The phrase, “not take part in decision making on any issues pertaining to doctrine or polity,” takes up the ongoing matter of who decides doctrine and polity in Anglican Communion churches. This is exactly the matter under dispute across the global communion of churches. The primates have been meeting formally only since 1998! They were never intended to be doctrinal governors! Indeed, the manners in which some primates and bishops are appointed, some selected, some chosen, and some elected, vary widely across the globe. The Lambeth Conference of Bishops, whose first meeting was in 1867, was also never intended to settle matters of doctrine. Votes of Lambeth Conference were never originally intended to become doctrine, even though conservative advocates wanted the 1998 resolution, Lambeth I.10 to be interpreted as such. 

Will the hopes and “requirements” of the primates’ January 2016 resolution be enforced? I am of the opinion that they will not be. The points are certainly heartfelt and sincere and faithful. Though I am progressive on these matters, I know that these controversies are painful for everyone.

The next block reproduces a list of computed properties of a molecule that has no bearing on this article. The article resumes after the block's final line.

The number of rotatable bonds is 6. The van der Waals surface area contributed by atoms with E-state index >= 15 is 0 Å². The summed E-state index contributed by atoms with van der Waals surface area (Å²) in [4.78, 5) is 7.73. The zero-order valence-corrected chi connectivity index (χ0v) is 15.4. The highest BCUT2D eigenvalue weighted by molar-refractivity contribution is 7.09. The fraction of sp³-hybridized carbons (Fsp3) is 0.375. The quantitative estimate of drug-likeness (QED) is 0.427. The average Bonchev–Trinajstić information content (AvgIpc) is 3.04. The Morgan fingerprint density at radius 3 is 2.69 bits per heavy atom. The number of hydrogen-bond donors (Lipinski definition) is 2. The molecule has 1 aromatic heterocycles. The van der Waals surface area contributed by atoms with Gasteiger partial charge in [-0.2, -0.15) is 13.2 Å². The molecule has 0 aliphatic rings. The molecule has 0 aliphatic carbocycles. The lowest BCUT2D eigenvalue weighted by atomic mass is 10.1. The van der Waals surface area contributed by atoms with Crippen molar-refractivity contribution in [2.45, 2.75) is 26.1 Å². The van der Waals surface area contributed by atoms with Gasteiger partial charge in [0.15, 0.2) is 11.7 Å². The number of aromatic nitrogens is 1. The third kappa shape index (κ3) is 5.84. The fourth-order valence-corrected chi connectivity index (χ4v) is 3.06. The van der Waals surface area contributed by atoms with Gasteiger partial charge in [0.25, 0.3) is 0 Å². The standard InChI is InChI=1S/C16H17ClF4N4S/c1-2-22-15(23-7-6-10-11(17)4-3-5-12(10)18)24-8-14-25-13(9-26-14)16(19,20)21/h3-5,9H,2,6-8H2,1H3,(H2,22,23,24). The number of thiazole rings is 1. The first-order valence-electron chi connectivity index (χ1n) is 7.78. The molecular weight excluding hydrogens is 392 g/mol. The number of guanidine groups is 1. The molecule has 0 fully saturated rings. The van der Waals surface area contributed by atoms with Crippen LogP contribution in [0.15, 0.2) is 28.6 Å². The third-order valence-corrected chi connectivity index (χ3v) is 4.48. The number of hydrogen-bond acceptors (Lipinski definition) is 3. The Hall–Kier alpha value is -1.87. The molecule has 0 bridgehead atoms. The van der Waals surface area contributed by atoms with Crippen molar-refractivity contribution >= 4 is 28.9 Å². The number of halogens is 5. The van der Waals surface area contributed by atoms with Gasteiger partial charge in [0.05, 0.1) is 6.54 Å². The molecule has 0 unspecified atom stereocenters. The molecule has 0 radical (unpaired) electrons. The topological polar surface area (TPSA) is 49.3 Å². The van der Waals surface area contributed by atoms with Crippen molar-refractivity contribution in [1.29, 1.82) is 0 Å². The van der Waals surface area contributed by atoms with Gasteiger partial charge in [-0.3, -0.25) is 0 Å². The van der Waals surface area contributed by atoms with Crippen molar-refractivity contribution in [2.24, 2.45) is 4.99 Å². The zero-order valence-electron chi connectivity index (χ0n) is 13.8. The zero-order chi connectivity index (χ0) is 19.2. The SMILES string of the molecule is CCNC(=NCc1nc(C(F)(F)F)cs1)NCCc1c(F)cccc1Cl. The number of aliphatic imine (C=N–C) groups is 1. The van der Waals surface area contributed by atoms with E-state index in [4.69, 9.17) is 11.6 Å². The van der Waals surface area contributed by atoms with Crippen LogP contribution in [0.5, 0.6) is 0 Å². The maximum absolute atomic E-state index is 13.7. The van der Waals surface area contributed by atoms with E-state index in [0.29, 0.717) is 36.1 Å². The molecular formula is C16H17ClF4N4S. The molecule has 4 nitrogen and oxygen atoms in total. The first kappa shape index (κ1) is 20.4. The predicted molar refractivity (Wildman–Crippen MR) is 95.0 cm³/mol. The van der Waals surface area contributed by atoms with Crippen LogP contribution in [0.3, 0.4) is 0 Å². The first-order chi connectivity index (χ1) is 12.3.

But God is doing a new thing among us. Word is that the present Archbishop of Canterbury Justin Welby does desire to bring the matter of sanctioning same sex marriage to the General Synod of The Church of England. The ever witty Giles Fraser, a priest who writes for The Guardian newspaper, notes that same sex marriages are occurring in England now, presided over by ministers due to a strange legal loophole.

Giles Fraser remarks that “The Anglican church is only nominally a top-down organisation. What matters most is what happens on the ground. And on the ground, in pews across England, Scotland, Wales, Canada, Brazil, Korea, Japan and the US, the movement towards marriage equality is inexorable. Whatever piece of paper Justin Welby emerges with, it won’t hold back the tide of history. The best the conservatives can hope for is a few speed bumps.” (See entire article here.)

Essentially, the prediction is that, soon, even the original provinces of the Anglican Communion of Churches, in sanctioning same-sex marriage, may well be acting in ways opposed by churches in the so-called Global South.

As for American Episcopalians serving on appointed ecumenical and interreligious boards, it is important to remember that the Archbishop of Canterbury made a similar pronouncement of banning Episcopal Church and Anglican Church of Canada representatives in May of 2010 (in his notorious Pentecost Letter!). But The Anglican Communion Office may have found ways to proceed with American and Canadian representatives anyway. (See the appointment of American Mark McIntosh here and see the appointment of Canadian Linda Nicholls here.)